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Supreme Court Again Prevents Texas from Executing Intellectually Disabled Prisoner

In an unusual case where prosecutors sided with the defense and the Chief Justice of the U.S. Supreme Court crossed sides, convicted Texas murderer Bobby James Moore has again been ruled intellectually disabled and therefore not a candidate for execution.

Moore was convicted of shooting 70-year-old James McArble in the head during a 1980 attempted robbery of the Birdsall Super Market in Houston. One of a group of three robbers who targeted the business due to the store clerk’s advanced age, Moore was captured 10 days later in Louisiana after his accomplice, shooter Willie Albert Koonce, turned himself in and fingered Moore.

Moore was 20 years old at the time, having dropped out of school after failing ninth grade. At 13 he could not demonstrate a basic understanding of the days of the week or months of the year. Even in 2013, long after he was convicted and sentenced to death, he racked up the lowest score on a test of executive-level brain function ever recorded by the expert evaluating him.

Over 20 years after his conviction, lawyers representing Moore presented a state district court judge with evidence that his IQ was about 70 – significantly below the national average of 100 – and asked for a ruling on his intellectual fitness, citing the U.S. Supreme Court’s 2002 ruling in Atkins v. Virginia that the intellectually disabled cannot be executed. The judge ruled Moore intellectually disabled in 2014.

Former Harris County District Attorney Devon Anderson took the case to the Texas Court of Criminal Appeals (TCCA), which overruled the lower court and found Moore was not disabled, using the so-called Briseño factors – a set of seven questions used to evaluate mental fitness that is named for a 2004 case involving another Texas plaintiff.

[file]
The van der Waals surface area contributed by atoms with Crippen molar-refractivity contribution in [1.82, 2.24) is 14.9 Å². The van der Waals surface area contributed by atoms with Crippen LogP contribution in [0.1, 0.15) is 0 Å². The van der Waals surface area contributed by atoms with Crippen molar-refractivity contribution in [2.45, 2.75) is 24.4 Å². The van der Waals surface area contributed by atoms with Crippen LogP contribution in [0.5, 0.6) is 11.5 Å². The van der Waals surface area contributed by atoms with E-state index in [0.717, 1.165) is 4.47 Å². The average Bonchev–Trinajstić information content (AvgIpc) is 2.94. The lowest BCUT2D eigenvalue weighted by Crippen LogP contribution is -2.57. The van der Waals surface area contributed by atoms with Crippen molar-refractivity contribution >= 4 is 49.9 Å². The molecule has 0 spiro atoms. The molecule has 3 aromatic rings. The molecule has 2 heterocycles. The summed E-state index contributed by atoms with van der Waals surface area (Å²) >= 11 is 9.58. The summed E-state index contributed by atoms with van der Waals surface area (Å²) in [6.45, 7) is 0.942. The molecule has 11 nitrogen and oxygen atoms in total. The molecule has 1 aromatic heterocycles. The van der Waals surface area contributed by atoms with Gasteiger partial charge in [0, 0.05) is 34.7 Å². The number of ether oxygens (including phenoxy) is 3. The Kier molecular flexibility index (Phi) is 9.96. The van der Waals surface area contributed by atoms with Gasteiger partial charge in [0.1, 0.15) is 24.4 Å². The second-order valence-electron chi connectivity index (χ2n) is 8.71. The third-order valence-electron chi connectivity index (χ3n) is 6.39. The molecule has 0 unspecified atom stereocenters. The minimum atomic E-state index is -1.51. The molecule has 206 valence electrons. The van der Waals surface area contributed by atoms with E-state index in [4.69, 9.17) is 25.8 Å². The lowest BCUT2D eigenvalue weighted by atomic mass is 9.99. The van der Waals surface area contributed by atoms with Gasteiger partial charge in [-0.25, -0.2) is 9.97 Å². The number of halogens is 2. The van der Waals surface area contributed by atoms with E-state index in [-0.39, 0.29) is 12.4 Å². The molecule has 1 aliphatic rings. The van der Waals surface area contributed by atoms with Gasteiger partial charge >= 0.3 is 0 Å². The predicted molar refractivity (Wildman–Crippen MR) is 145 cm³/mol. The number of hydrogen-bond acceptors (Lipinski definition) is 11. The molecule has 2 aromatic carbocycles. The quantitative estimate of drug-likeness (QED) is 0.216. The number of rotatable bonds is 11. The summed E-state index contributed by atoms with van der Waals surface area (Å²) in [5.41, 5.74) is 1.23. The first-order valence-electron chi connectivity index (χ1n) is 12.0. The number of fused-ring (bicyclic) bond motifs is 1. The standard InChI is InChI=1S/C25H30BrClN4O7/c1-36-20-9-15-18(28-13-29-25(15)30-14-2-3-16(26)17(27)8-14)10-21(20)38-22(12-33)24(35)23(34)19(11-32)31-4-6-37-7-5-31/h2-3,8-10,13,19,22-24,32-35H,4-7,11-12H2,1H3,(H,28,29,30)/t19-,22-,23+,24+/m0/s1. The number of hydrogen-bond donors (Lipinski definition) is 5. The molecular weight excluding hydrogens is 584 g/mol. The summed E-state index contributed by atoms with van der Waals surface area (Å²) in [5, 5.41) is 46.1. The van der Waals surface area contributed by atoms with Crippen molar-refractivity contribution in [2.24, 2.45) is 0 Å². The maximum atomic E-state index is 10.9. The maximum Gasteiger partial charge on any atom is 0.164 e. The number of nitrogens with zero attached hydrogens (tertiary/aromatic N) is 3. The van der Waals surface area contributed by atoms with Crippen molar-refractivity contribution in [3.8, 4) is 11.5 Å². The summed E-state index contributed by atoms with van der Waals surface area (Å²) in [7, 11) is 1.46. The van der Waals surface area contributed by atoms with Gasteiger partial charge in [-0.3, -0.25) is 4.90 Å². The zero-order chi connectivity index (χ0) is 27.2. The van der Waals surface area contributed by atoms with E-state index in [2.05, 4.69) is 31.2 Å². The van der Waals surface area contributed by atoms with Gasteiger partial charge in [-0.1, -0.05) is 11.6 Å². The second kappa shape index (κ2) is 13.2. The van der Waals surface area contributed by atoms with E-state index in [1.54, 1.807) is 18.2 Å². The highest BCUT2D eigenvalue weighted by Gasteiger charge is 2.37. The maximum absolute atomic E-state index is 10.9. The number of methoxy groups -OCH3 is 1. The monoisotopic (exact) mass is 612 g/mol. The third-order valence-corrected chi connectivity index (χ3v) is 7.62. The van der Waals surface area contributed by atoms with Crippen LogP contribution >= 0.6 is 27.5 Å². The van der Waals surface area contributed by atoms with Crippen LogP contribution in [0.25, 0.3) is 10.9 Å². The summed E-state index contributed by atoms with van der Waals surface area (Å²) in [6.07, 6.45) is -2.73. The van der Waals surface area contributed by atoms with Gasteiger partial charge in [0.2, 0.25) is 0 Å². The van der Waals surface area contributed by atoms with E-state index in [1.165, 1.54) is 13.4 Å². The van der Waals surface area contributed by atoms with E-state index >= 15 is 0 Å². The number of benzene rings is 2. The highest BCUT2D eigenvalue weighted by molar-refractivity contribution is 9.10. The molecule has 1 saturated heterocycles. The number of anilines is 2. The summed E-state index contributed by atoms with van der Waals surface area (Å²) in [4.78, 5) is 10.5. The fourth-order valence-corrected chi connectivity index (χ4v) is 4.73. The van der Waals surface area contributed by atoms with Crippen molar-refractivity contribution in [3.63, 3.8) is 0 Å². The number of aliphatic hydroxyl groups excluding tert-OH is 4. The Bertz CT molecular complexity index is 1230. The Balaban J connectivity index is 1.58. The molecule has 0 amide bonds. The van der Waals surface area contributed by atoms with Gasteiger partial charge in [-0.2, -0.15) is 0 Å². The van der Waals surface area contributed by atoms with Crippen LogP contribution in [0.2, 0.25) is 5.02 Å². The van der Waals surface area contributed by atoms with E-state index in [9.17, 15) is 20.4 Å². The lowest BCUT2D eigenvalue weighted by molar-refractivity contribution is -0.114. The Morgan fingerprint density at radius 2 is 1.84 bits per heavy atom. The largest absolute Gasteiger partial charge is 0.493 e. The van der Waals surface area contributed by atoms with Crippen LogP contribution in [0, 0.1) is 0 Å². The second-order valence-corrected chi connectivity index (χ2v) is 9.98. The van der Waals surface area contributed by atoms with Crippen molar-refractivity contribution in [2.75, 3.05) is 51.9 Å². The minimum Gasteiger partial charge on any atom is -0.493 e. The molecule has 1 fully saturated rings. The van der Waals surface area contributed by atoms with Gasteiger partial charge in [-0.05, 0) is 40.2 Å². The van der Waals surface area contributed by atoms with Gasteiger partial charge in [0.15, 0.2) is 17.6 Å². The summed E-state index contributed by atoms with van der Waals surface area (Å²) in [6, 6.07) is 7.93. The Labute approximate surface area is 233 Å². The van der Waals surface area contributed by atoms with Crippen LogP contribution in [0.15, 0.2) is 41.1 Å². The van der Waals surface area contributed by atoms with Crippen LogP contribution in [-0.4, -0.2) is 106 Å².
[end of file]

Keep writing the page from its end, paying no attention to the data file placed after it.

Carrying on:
Moore appealed to the U.S. Supreme Court, which in a 5-3 decision overturned the TCCA’s ruling in 2017, though all of the justices sharply criticized the Briseño factors as “an unscientific ‘invention.’” The seven questions made reference to a fictional character in John Steinbeck’s Of Mice and Men that was “untied to any acknowledged source” and lacked support from “any authority, medical or judicial.” 

The majority of the Supreme Court Justices furthered criticized the TCCA and its “lay stereotypes” for confusing the adaptive abilities of intellectually disabled persons in a tightly structured situation like prison – where Moore was functioning well – with a life history that evidenced a failure to adapt in non-structured settings. Chief Justice John Roberts voted with the minority. See: Moore v. Texas, 137 S.Ct. 1039 (2017).

Moore’s case went back to Texas. By that time, Harris County had elected a new district attorney, Kim Ogg, who defeated Anderson and assumed office in January 2017. She filed a brief with the Texas Court of Criminal Appeals asking for a life sentence for Moore instead of death.

“I’m doing what I believe the law requires,” Ogg stated.

The TCCA disagreed, and in June 2018 again found Moore fit for execution. Cliff Sloan, an attorney representing Moore, criticized the court for being “inconsistent” with the Supreme Court’s ruling. Robert Dunham, with the Death Penalty Information Center, observed the TCCA had “simply thumbed its nose in the high court’s face.”

But the TCCA also held the Briseño factors should no longer be used to determine a death row prisoner’s fitness for execution, substituting instead the fifth edition of the American Psychiatric Association’s Diagnostic and Statistical Manual of Mental Disorders (DSM-V) to define intellectual disability.

The case was again accepted on appeal by the U.S. Supreme Court, which in February 2019 again reversed the TCCA and held that “on the basis of the trial court record, Moore has shown he is a person with intellectual disability.” It was a 6-3 decision, with Chief Justice John Roberts this time ruling in favor of Moore, and Justices Alito, Thomas and Gorsuch dissenting. See: Moore v. Texas, 139 S.Ct. 666 (2019).

Although insisting he still believed the 2017 majority was wrong to interfere with the TCCA’s decision, Roberts said he was determined nonetheless to uphold the precedent established in that ruling, which he said the Texas Court of Criminal Appeals had not followed, focusing again on Moore’s current adaptive capabilities rather than those he possessed at the time of his crime.

“That did not pass muster under this Court’s analysis last time,” Roberts wrote. “It still doesn’t.”

Death penalty scholar Margery M. Koosed, professor emeritus at the University of Akron School of Law, called Roberts’ opinion “reassuring.”

District Attorney Ogg said her office had “disagreed with our state’s highest court and the attorney general to stand for justice in this case. The U.S. Supreme Court agreed.”

Moore’s attorney, Sloan, added: “We greatly appreciate today’s important ruling from the Supreme Court, and we are pleased that justice will be done for Bobby Moore.” 



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